Fixing What the Web Broke

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The January riot in the U.S. Capitol showed the harm that can be done if millions of people believe an election was stolen, although there is no evidence of widespread fraud.

The Election Integrity Partnership, a coalition of online information researchers, released a comprehensive analysis of the misrepresentation of the presidential contest this week and recommended ways to avoid repetition.

Internet firms were not solely responsible for the fiction of a stolen election, but the report concluded that they were hubs where false narratives were incubated, amplified, and cemented. I’ll summarize three of the report’s interesting suggestions here on how companies like Facebook, YouTube, and Twitter can change to create a healthier climate of information about elections and everything else.

A general point: it may feel like people’s norms and behaviors on the internet are immutable and inevitable, but they are not. Digital life is still relatively new, and what is good or toxic is the result of conscious choices made by companies and all of us. We can fix what’s broken. And, as shown by another threat to the Capitol this week, it is imperative that we get this right.

1) Raising the bar for the most influential and repeat offenders: Kim Kardashian can change your mind more than your dentist. Research into the 2020 election has shown that a relatively small number of prominent organizations and individuals, including President Donald Trump, played an oversized role in establishing the myth of a rigged vote.

Currently, sites like Facebook and YouTube mainly consider the content of a post or video that is separate from Messenger when determining whether it violates their guidelines. World leaders are given more leeway than the rest of us, and other celebrities are sometimes given a pass for breaking company policies.

That makes no sense.

If internet companies didn’t do anything else, it would make a world of difference if they changed the way they treat the influential people most responsible for spreading falsehoods or twisted facts – and do so over and over again.

The EIP researchers proposed three changes: create stricter rules for people of influence; Prioritize faster decisions for prominent accounts that previously broke the rules. and escalating consequences for habitual super-spreaders of falsified information.

YouTube has long had such a “three strikes” system for accounts that repeatedly break its rules, and Twitter recently adopted versions of this system for posts it deems misleading about elections or coronavirus vaccinations.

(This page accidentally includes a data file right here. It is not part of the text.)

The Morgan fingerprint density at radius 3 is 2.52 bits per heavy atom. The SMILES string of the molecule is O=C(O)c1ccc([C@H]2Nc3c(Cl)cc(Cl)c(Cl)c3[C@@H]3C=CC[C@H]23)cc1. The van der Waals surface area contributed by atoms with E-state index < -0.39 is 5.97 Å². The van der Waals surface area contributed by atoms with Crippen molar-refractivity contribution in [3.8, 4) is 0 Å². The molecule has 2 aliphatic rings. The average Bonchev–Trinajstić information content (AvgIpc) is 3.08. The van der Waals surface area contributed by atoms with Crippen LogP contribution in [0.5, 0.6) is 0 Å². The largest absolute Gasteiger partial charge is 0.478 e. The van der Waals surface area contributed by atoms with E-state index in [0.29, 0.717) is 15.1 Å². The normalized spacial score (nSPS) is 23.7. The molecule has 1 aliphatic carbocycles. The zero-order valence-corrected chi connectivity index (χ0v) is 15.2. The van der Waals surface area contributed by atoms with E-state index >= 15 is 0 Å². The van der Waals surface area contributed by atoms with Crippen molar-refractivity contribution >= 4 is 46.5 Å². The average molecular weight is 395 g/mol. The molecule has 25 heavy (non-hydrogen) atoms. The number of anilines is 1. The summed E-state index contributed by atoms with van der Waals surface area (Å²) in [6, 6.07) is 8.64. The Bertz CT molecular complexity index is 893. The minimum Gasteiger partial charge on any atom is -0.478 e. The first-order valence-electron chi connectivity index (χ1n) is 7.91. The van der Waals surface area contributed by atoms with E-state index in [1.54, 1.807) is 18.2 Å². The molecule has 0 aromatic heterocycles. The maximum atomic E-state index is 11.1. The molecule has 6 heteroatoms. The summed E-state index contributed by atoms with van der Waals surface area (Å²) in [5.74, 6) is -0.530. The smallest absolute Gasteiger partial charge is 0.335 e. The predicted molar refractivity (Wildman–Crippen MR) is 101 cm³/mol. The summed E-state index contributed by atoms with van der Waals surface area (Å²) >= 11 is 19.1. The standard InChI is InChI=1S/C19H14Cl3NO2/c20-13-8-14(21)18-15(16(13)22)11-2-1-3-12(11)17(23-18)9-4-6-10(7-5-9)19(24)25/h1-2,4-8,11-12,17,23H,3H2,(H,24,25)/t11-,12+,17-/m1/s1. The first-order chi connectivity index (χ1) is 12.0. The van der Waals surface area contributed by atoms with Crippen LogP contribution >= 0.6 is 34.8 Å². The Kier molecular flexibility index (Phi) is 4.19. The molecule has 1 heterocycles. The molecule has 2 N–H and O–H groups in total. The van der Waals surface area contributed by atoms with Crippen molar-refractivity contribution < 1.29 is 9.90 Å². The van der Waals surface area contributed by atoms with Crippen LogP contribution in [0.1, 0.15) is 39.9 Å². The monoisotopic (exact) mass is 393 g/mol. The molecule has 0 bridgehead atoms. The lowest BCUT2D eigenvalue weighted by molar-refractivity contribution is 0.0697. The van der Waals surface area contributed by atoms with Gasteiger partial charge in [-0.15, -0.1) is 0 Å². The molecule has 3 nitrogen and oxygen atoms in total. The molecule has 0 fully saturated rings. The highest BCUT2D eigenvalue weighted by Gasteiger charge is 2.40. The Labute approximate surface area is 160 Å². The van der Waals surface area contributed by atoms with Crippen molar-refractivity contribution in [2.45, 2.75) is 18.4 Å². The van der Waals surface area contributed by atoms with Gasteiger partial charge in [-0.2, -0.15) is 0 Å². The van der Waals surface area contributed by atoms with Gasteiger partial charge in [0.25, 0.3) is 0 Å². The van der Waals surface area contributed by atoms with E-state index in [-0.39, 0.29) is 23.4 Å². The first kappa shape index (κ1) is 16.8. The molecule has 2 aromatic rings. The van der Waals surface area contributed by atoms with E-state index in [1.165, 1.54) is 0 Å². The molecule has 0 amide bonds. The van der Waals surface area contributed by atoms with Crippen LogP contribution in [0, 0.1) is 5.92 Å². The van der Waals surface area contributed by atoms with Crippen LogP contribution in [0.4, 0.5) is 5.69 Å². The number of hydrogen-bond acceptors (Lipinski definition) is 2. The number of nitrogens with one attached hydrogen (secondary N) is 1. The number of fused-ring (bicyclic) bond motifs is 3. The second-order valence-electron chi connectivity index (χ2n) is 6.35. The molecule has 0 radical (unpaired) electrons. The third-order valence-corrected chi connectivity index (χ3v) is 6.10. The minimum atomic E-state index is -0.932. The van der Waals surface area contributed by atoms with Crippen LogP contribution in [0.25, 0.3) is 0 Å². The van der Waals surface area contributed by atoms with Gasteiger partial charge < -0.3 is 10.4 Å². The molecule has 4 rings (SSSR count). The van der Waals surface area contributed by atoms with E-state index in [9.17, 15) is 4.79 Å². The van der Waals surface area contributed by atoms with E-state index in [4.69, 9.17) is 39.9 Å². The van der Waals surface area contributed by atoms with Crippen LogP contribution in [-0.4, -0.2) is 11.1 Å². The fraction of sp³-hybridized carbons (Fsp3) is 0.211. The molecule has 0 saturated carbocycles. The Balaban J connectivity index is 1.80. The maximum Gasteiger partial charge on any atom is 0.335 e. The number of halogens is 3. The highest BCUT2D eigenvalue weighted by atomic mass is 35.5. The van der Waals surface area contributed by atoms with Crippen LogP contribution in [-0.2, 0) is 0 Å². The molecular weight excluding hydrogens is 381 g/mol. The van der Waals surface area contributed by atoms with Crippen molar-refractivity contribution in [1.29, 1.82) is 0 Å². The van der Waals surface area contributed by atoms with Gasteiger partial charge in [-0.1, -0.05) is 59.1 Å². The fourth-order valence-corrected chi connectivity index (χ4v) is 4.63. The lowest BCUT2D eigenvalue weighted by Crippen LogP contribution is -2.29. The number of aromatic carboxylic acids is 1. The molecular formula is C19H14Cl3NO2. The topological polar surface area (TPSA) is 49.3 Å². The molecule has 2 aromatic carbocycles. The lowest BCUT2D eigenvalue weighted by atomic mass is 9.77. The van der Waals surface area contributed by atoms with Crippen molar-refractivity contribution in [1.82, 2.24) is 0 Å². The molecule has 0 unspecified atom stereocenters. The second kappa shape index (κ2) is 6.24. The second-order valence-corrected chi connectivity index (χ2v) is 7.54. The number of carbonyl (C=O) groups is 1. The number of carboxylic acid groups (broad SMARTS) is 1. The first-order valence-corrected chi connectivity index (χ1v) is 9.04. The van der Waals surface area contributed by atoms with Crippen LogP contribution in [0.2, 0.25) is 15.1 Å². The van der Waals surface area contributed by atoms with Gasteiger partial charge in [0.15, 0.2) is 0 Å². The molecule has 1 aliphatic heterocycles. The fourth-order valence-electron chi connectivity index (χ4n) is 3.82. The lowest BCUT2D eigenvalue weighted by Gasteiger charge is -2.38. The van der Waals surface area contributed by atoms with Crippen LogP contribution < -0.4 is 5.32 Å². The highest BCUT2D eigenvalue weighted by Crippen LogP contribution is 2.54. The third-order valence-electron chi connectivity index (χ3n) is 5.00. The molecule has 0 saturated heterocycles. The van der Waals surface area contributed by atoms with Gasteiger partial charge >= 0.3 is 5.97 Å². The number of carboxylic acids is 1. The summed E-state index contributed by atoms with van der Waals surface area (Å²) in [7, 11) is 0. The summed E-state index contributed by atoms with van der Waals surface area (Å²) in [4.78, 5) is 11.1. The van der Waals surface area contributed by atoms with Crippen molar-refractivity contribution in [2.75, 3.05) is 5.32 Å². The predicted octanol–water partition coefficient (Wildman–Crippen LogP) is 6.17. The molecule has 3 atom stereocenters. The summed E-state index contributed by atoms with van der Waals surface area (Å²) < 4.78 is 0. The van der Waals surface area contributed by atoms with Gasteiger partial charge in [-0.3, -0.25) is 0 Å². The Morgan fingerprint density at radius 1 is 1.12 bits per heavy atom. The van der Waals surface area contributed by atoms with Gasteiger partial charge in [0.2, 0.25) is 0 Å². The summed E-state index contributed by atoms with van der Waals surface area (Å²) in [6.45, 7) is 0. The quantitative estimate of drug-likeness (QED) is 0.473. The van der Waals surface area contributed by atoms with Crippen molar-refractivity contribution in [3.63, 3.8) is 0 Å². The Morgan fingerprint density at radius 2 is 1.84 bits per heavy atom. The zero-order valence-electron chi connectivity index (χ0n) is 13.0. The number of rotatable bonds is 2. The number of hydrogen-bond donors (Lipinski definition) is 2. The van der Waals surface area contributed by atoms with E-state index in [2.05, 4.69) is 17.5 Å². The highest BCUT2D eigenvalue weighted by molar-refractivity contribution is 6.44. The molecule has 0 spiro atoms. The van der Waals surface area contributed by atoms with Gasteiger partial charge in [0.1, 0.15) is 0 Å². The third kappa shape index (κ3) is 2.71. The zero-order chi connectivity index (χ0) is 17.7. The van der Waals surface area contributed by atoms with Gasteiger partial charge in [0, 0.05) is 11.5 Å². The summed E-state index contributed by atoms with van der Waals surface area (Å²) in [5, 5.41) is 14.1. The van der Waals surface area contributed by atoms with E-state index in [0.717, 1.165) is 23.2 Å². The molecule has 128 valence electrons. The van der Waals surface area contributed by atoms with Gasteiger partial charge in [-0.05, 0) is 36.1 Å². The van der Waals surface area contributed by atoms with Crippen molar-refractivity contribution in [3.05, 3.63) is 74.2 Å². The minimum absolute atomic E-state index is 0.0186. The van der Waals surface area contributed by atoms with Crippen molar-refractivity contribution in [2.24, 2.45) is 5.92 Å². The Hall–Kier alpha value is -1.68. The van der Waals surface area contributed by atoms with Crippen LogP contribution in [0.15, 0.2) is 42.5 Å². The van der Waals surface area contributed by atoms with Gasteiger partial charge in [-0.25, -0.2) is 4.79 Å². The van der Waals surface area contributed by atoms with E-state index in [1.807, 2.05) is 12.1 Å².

The hard part isn’t necessarily policymaking, however. If enforced, it can create a backlash.

2) Internet companies should tell us what they are doing and why: Large websites like Facebook and Twitter have detailed guidelines on what is not allowed – threatening others with violence or selling drugs, for example.

However, internet companies often apply their policies inconsistently and don’t always give clear reasons when people’s posts are flagged or deleted. The EIP report suggested that online businesses do more to let people know about their policies and share evidence to prove why a post broke the rules.

3) Greater visibility and accountability for Internet business decisions: News organizations have reported on Facebook’s own research that found how the computer recommendations led some to fringe ideas and make people more polarized. However, Facebook and other Internet companies usually keep such analyzes secret.

The EIP researchers suggested that internet companies publish their research on misinformation and their assessments of attempts to counteract it. This could improve people’s understanding of how these information systems work.

The report also proposed a change that journalists and researchers have long wanted: ways for outsiders to see posts that have been deleted or flagged as incorrect by internet companies. This would allow accountability for the decisions that internet companies make.

There are no easy solutions to building Americans’ trust in a number of common facts, especially when websites allow lies to travel further and faster than the truth. However, the EIP Recommendations show that we have options and a way forward.

  • Amazon is getting big (ger) in New York: My colleagues Matthew Haag and Winnie Hu wrote about Amazon opening more warehouses in New York neighborhoods and suburbs to enable faster deliveries. A related On Tech 2020 newsletter: Why Amazon Needs More Parcel Hubs, Closer to People’s Home.

  • Our houses are always watching: Police officers have increasingly searched for video from internet-connected doorbell cameras to solve crimes, but the Washington Post writes that the cameras were sometimes a risk to them too. In Florida, a man saw FBI agents come through his home camera and opened fire, killing two people.

  • Square Acquires Jay-Z’s Streaming Music Service: Yes, the company that steals your credit card from the flea market seller will own a streaming music company. No, it doesn’t make sense. (Square said it’s about finding new ways for musicians to make money.)

A cat in London wouldn’t move from the roof of a train for about two and a half hours. There are way too many silly jokes here about the cat surfing the train. (Or maybe just enough silly jokes?)

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